Are we missing something here?
Is there a reason New York Republican Chairman Ed Cox believes his support of Steve Levy -- the Suffolk County executive and a Democrat -- will actually work?
Good questions -- with answers depending on your point of view.
Just a few short weeks ago, life was as it's supposed to be in the neat, orderly world of New York Republicans. Former Rep. Rick Lazio had emerged as the candidate for governor, and was lining up the all-important Conservative Party, too.
He had no money. Few voters remembered him even from his Senate run against Hillary Rodham Clinton in 2000. Even fewer expected him to beat Democrat Andrew Cuomo. Still, all was right with the world.
But Cox never bought into the program. The son-in-law of the late President Richard Nixon, Cox earlier this month tapped Democrat Levy as his choice for governor. That infuriated top Republicans like the chairmen of Essex, Orange and Putnam counties, who called on him to resign.
In addition, Chairman Jim Domagalski of Erie County made it abundantly clear he wants nothing to do with Democrats-turned-Republicans like former County Executive Joel Giambra. (We could employ the word anti-Christ to underscore the intensity of those sentiments, but others have taught us to eschew its usage).
Levy and Cox are not marching blindly. In addition to the chairman, seven of the party's 10 regional vice chairmen are also in Levy's camp. And while Domagalski may be dead set against Levy, he sure isn't backing Lazio -- at least for now.
Cox said late last week that he sees in Levy a Democrat who governed a county with a budget larger than those of 11 states -- and did so according to Republican principles. He also wants to win -- even if it means embracing a Democrat.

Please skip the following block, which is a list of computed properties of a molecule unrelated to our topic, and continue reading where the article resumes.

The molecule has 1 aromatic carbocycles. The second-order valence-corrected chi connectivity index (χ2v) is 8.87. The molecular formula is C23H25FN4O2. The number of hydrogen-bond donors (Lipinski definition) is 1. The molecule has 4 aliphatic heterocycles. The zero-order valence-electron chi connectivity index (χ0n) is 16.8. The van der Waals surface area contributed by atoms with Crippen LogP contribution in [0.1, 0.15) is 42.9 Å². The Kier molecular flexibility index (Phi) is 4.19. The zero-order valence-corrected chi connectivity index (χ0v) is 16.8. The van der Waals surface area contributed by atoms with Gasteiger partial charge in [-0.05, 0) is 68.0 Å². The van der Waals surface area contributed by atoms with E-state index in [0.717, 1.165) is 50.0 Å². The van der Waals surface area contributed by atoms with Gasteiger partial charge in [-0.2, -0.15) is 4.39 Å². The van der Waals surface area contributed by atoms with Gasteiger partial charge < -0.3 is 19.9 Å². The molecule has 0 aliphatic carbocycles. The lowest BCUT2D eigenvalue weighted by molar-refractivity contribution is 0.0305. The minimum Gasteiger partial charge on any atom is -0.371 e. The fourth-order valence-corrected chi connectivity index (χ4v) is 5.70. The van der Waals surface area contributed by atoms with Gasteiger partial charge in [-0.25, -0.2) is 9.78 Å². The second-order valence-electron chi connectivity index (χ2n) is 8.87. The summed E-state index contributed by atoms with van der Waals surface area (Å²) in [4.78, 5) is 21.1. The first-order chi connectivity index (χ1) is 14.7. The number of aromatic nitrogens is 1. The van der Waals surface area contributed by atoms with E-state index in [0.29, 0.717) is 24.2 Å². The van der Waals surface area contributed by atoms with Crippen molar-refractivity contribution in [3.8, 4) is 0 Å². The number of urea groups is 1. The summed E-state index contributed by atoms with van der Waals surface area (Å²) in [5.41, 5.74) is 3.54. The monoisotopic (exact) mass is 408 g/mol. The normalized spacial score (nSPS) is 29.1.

"In the end, we have to be inclusive or we're not going to win statewide offices," he said. "Steve Levy belongs in our tent."
Cox and even those on the fence express disappointment over Lazio's failure to generate any real enthusiasm or cash, opening the doors for Levy and Buffalo developer Carl Paladino -- an enrolled Republican who can find his own way onto the primary ballot. Levy, meanwhile, must persuade the majority of state committee members in order to run as a Republican.
Cattaraugus County Republican Chairwoman Paula Snyder seemed to sum up the GOP situation.
"The chairman has clearly introduced another candidate for consideration," she said last week. "I'm looking at that, and looking at Rick's somewhat tepid campaign."
So the strategy is this for Cox and Levy: keep nibbling around the edges until they reach the 50 percent mark.
None of this uncertainity can help Lazio's fund-raising, further muddying the situation. But he does have the all-important Conservative Party, which a few days ago bestowed the endorsement of party leaders that normally translates into nomination at the state convention. And for those keeping score at home, no Republican has won statewide office without Conservative backing since 1974.
Erie County Conservative Chairman Ralph Lorigo, who controls the largest bloc of weighted votes in the statewide party, is still pushing for Paladino. He says it ain't over till it's over.
Ditto with Levy supporters from Long Island controlling another big chunk of votes -- though state Conservative Chairman Mike Long usually gets his way.
It all adds up to a roll of the dice for the new boss of the state GOP. And at some point New York Republicans will know what place in history Cox will earn -- political genius or failed riverboat gambler.